Today I went to an AA meeting, and the topic was on spiritual awakenings. Such a juicy topic that is.
Basically, the moderator categorized spiritual awakening in two ways:
I've had a taste of both. When it comes to "burning bush" experiences of the dramatic variety, you can read about two colorful episodes in my recovery story on this website. One was psychedelically-induced; the other was a result of sober practices that promote purification and opening of the nervous system. Each was special in their own right, but it's the sober variety that has stuck with me over the long term. Psychedelics are just too tricky.
AYP is quite clear about the pitfalls of seeking peak experiences and/or clinging to them when they do arise. There's nothing wrong with peak experiences, per se; it's just that we should take them in stride. For this reason, AYP promotes a gradual and permanent awakening that is stable and rock solid. That way, when the occasional fireworks do burst forth in a grand display of ecstasy, we are prepared to enjoy the scenery without being overly obsessed with such sirens. We easily favor the practices, rather than the effects produced by the practices. The special effects will take care of themselves; we just have to tend to the causes.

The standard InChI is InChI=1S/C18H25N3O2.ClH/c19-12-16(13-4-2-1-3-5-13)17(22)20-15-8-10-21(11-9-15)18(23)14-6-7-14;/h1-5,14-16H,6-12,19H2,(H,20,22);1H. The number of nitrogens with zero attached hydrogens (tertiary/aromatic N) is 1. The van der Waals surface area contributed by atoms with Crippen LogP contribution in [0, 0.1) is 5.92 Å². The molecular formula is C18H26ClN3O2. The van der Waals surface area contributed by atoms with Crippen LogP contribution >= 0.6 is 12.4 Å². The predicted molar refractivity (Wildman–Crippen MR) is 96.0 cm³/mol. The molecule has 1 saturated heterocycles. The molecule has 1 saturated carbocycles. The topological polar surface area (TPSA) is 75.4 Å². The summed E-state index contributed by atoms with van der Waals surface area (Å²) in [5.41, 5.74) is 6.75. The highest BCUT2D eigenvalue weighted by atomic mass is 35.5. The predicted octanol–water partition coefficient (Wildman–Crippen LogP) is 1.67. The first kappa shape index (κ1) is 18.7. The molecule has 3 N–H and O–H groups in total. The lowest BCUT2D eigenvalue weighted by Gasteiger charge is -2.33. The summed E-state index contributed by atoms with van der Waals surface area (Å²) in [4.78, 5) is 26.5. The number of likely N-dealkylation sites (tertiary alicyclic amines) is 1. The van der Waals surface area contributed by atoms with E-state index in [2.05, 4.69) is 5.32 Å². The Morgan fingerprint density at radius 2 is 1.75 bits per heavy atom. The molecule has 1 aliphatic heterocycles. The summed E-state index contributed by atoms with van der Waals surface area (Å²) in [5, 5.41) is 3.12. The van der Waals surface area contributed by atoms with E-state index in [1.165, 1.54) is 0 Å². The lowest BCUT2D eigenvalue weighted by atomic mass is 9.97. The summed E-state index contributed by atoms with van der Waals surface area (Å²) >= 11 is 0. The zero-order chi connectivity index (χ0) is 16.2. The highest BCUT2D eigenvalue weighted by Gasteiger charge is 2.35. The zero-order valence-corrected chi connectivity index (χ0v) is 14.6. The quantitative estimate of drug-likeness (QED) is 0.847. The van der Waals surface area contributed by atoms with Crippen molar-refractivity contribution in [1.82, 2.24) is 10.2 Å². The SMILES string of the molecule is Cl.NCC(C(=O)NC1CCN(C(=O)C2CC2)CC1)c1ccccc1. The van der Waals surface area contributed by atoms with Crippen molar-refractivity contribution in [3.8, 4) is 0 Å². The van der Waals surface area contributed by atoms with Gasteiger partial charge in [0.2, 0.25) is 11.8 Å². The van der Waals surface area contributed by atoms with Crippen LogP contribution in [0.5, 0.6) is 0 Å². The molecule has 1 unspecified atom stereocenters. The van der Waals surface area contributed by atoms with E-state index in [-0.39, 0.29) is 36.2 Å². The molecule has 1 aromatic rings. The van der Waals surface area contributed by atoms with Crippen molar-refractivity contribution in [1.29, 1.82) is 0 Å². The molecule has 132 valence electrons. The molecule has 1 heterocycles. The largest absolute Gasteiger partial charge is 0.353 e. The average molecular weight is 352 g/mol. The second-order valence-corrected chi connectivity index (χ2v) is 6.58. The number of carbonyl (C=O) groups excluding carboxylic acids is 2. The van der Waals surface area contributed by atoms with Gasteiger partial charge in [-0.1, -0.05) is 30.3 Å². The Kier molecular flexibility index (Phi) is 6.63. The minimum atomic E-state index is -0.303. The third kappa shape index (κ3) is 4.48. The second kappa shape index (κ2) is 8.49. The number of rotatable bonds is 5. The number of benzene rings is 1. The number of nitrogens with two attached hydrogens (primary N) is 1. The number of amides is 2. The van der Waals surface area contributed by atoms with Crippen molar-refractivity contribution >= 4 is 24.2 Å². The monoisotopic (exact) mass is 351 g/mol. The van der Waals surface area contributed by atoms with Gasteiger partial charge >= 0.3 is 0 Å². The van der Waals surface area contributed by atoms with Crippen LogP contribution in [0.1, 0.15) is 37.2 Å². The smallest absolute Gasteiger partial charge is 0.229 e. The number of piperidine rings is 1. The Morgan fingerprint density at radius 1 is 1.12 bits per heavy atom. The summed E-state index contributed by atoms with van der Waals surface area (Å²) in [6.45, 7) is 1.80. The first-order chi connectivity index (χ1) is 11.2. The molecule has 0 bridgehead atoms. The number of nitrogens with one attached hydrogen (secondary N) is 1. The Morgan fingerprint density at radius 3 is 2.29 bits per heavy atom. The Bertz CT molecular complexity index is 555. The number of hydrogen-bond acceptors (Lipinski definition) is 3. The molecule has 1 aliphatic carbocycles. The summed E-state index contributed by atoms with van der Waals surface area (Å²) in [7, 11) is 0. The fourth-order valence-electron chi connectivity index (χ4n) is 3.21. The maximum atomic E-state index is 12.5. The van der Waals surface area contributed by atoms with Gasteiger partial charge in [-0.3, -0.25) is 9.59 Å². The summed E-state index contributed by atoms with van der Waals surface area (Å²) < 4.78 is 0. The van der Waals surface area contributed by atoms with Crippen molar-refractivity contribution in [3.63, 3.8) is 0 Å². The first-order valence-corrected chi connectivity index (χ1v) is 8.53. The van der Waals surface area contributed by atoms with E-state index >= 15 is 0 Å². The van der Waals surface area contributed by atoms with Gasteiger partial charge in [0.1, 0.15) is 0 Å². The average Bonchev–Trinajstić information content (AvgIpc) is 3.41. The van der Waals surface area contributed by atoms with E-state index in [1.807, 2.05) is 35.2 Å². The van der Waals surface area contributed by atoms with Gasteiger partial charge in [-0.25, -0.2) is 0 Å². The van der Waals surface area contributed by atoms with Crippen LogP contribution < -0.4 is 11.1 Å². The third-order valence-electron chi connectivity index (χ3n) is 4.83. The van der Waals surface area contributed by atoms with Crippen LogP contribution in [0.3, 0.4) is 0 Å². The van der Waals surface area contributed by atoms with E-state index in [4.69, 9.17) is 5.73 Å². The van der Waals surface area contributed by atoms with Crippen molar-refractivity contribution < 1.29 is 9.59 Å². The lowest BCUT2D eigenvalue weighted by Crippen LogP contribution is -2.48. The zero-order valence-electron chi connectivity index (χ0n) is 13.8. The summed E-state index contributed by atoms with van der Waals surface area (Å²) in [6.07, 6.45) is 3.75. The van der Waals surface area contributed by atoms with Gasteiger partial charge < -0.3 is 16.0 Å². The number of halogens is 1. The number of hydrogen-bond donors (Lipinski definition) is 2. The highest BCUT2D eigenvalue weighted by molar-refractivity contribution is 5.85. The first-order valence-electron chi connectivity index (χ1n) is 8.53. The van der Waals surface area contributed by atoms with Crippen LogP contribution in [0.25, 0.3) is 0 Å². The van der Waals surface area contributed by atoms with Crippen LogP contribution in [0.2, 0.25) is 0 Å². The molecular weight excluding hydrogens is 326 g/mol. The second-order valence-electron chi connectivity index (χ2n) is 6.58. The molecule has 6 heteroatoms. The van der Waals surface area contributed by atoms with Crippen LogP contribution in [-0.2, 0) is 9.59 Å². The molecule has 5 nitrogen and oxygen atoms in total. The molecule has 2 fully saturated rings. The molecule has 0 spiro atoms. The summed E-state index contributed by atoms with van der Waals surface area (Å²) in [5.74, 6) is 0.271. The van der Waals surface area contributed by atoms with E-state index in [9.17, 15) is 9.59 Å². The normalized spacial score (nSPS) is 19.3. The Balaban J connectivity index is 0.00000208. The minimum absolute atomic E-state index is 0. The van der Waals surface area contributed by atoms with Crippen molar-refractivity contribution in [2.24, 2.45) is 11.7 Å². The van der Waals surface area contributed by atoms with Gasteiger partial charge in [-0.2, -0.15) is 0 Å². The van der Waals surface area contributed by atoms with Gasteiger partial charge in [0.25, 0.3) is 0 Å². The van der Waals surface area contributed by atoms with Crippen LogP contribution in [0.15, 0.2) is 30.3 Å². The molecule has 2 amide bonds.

In today's meeting, an old-timer recalled his early days of sobriety when he had attended a meeting and heard a woman describe her peak experience. Apparently, she had been ironing clothes, when suddenly, her laundry room was bathed in an ethereal light. Upon hearing the story, the old-timer went home that night and began to vigorously iron all of his clothes! Needless to say, he was disappointed when he didn't get doused with celestial moonshine and heavenly glory. But I sure don't blame him for trying. That kind of effort is definitely a sign of bhakti, which is the fuel that sustains our path of enlightenment.
In AYP, we iron our clothes with practices like Deep Meditation, Spinal Breathing Pranayama, Samyama, and Karma Yoga—to name a few. These practices enhance our life in a such a way that makes even mundane circumstances enjoyable. For instance, one of the symptoms that has been recurring for me is robust laughter, about the smallest things, and among co-workers and friends. The diaphragm starts pulsating spasmodically, and then joy arises and illuminates my perception. Then I don't care about fancy dimensions so much, because there is so much pleasure right here in front of me.
Like a wave that peaks into a crest and then breaks into a trough, so does our journey unfold. Only our steady and intelligent devotion will allow us to ride the wave successfully, through the ups and downs.